“Two people are sitting in a room. They are both silent. Then one of them says, “Well!” The other does not respond.
For us, as outsiders, this entire “conversation” is utterly incomprehensible. Taken in isolation, the utterance “Well!” is empty and unintelligible. Nevertheless, this peculiar colloquy of two persons, consisting of only one – although, to be sure, one expressively intoned – word [the word in Russian tak], does make perfect sense, is fully meaningful and complete.
In order to disclose the sense and meaning of this colloquy, we must analyse it. But what is it exactly that we can subject to analysis? Whatever pains we take with the purely verbal part of the utterance, however subtly we define the phonetic, morphological, and semantic factors of the word well, we shall still not come a single step closer to an understanding of the whole sense of the colloquy.
Let us suppose that the intonation with which this word was pronounced is known to us: indignation and reproach moderated by a certain amount of humor. This intonation somewhat fills in the semantic void of the adverb well, but still does not reveal the moaning of the whole.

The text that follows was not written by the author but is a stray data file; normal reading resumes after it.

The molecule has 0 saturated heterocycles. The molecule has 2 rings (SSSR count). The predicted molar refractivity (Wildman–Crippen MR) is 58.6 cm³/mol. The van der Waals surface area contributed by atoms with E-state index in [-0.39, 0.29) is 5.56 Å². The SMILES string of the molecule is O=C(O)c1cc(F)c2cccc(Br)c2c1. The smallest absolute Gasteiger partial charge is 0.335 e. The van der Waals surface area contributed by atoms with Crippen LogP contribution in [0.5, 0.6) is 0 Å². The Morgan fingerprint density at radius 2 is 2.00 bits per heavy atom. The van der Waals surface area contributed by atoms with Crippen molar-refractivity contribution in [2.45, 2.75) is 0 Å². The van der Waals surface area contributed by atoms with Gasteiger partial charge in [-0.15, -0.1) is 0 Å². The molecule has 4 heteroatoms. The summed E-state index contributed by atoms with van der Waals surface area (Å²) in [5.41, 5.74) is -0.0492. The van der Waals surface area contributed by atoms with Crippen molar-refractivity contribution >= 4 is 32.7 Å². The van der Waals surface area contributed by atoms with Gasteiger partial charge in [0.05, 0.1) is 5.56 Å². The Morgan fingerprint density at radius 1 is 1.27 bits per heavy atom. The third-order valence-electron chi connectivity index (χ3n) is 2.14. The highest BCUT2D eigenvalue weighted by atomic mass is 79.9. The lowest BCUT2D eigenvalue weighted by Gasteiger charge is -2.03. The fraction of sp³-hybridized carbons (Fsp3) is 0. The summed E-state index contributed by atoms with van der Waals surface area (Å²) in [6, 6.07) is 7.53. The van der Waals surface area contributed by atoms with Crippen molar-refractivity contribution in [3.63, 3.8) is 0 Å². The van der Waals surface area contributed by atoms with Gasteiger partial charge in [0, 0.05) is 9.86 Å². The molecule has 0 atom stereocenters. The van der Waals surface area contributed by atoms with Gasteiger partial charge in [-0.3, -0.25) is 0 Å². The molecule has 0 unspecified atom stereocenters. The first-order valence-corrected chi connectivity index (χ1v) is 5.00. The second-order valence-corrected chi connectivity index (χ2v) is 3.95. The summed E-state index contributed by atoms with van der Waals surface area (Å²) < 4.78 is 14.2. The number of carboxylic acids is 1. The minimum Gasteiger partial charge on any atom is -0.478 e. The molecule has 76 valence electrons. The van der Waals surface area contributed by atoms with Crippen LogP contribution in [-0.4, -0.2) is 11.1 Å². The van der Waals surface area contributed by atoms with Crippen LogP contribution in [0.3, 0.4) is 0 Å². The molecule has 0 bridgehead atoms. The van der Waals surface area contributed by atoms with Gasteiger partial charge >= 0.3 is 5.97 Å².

What is it we lack then? We lack the “extraverbal context” that made the word well a meaningful locution for the listener. This extraverbal context of the utterance is comprised of three factors: (1) the common spatial purview of the interlocutors (the unity of the visible – in this case, the room, a window and so on), (2) the interlocutors’ common knowledge and understanding of the situation, and (3) their common evaluation of that situation.
At the time the colloquy took place, both interlocutors looked up at the window and saw that it had begun to snow; both knew that it was already May and that it was high time for spring to come„ finally, both were sick and tired of the protracted winter – they were both looking forward to spring and both were bitterly disappointed by the late snowfall. On this “jointly seen”(snowflakes outside the window), “jointly known” (the time of the year – May), and “unanimously evaluated” (winter wearied of, spring looked forward to) – on all this utterance directly depends, and this seized in its actual, living import – is its very sustenance. And yet all this remains without verbal specification or articulation. The snowflakes remain outside the window; the date, on the page of a calendar; the evaluation, in the psyche of the speaker; and nevertheless, all this is assumed in the world well.”
— Mikhail Bakhtin, Marxism and the Philosophy of Language